Washington Post's Greg Sargent reports today that he's been told by County Executives that Nickolaus "will not be involved in the vote counting this evening." But that was the same claim made during the recall primary as well, before Nickolaus announced that she had no intention of stepping aside.

Even the Journal Sentinel at this hour has no idea "Who's running the election in Waukesha County?" as Nickolaus has been observed passing out election supplies to municipal clerks and fielding questions from officials (while refusing to answer questions from the media.)

In either case, even if she steps aside, her own hand-picked and hand-trained deputy Kelly Yaeger will be in charge, which brings little comfort to folks like Election Integrity expert John Washburn of Wisconsin Fair Elections. Washburn --- a Republican who sometime ago had, himself, sat in for Nickolaus at a County Executive meeting, though has since lost all faith in her --- told me that he has no more confidence in Yaeger than he has in Nickolaus to properly carry out election administration and vote tabulation duties in Waukesha.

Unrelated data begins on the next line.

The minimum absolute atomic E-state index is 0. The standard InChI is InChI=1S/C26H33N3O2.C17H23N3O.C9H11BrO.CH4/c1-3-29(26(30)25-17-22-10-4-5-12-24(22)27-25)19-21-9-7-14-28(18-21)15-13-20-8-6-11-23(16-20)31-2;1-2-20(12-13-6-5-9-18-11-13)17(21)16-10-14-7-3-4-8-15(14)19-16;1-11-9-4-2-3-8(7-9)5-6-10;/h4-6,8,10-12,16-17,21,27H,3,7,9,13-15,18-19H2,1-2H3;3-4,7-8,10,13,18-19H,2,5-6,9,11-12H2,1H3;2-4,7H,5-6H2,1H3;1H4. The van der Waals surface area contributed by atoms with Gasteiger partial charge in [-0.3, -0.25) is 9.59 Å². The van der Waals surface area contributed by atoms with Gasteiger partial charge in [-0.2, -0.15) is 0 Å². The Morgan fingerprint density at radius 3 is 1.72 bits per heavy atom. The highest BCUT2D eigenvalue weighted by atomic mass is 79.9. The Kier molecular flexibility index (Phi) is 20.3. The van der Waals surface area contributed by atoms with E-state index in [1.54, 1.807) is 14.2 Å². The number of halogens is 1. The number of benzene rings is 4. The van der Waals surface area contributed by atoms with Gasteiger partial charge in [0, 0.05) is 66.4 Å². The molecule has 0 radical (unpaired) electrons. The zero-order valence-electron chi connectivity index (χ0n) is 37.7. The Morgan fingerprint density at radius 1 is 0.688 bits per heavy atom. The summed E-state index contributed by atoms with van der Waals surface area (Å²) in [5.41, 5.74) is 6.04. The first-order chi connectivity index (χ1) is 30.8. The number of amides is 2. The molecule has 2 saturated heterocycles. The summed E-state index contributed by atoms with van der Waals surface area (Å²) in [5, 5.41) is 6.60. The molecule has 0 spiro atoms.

In opposition to the usual narrative, it seems to be Democrats this time around who are reportedly floating the possibility of a "recount" in the event of a very close election.

We put the word "recount" in quotes, given the fact that almost all ballots cast in the state of WI are not actually counted in the first place. Rather, they are secretly tallied inside optical-scan computers which either tally the votes correctly or not. Tonight there will be no way to know when results announced. The state has no mandated procedures for verifying the accuracy of the computers which, as we reported yesterday, have a tendency to declare losing candidates as "winners", drop thousands of votes without notice, and can otherwise be easily gamed to report anything a malicious hacker or insider might wish them to report.

Unfortunately, "recounts" in the state of Wisconsin, as we learned last year during the statewide Supreme Court "recount" between Prosser and his challenger JoAnne Kloppenburg are largely a complete joke. "Recount theater" if you will.